3. Stay in Motion
According to several studies, moderate exercise (walking briskly, cycling, or swimming for 45 minutes, five times a week) has been shown to enhance your body’s defenses and even cut down sick days by up to 50 percent. Aerobic exercise enhances blood flow, and “the circulatory system is the route of transport for those cells that fight off infection,” says David Katz, an internist and the director of the Yale University Prevention Research Center, in Derby, Connecticut. But don’t assume that more exercise makes for superhuman bug resistance. Studies have revealed that prolonged, vigorous exercise (like running a marathon) can compromise immunity after the workout.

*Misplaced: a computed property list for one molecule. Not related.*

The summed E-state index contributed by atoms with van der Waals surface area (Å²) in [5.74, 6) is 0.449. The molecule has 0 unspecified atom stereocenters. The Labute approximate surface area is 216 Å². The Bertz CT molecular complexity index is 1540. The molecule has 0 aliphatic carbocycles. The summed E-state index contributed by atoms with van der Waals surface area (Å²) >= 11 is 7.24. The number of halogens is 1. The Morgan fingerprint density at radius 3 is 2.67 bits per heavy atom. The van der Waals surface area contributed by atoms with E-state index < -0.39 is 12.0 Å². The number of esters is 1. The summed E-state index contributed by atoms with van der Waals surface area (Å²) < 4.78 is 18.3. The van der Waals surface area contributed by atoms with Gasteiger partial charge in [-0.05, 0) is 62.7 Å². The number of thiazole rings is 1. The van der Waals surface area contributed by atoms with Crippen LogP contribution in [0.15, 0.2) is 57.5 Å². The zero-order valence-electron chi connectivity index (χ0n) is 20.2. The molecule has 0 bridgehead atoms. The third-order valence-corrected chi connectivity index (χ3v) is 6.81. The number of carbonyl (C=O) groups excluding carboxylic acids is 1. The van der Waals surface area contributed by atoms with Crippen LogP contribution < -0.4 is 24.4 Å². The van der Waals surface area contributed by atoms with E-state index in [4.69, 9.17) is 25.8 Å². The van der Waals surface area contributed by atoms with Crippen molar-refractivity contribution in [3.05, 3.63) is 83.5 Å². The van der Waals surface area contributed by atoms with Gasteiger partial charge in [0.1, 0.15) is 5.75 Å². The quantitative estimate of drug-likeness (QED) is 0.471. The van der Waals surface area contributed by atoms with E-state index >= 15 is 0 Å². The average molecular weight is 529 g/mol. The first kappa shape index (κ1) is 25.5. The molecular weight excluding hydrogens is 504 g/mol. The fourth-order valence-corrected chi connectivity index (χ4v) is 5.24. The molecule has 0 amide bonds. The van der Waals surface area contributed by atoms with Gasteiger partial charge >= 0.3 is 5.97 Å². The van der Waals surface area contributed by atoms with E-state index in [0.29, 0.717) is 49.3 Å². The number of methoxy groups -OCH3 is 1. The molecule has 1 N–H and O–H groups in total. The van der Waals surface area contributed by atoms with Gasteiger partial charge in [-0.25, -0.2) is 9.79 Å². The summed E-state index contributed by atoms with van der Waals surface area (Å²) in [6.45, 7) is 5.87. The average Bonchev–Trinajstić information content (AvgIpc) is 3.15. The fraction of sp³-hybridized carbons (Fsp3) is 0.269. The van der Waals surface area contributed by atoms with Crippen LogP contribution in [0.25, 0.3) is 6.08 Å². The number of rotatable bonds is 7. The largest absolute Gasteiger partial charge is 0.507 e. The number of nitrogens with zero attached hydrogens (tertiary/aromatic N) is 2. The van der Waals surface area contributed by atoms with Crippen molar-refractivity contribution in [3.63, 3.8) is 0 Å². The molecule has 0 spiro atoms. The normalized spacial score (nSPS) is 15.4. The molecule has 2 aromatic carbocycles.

4. Fit Into Your Skinny Jeans
In a study conducted at Tufts University, researchers put slightly overweight adults with elevated cholesterol levels on a low-fat diet. After 12 weeks, the subjects had lost weight and lowered their cholesterol. More surprising, their T-cell function had noticeably improved. “And we’re not talking about drastic weight loss,” says Meydani. “Losing even a few pounds can yield an improvement in how well your immune cells function.” To drop a pound a week, each day aim to trim 250 calories from your diet and burn 250 calories through exercise.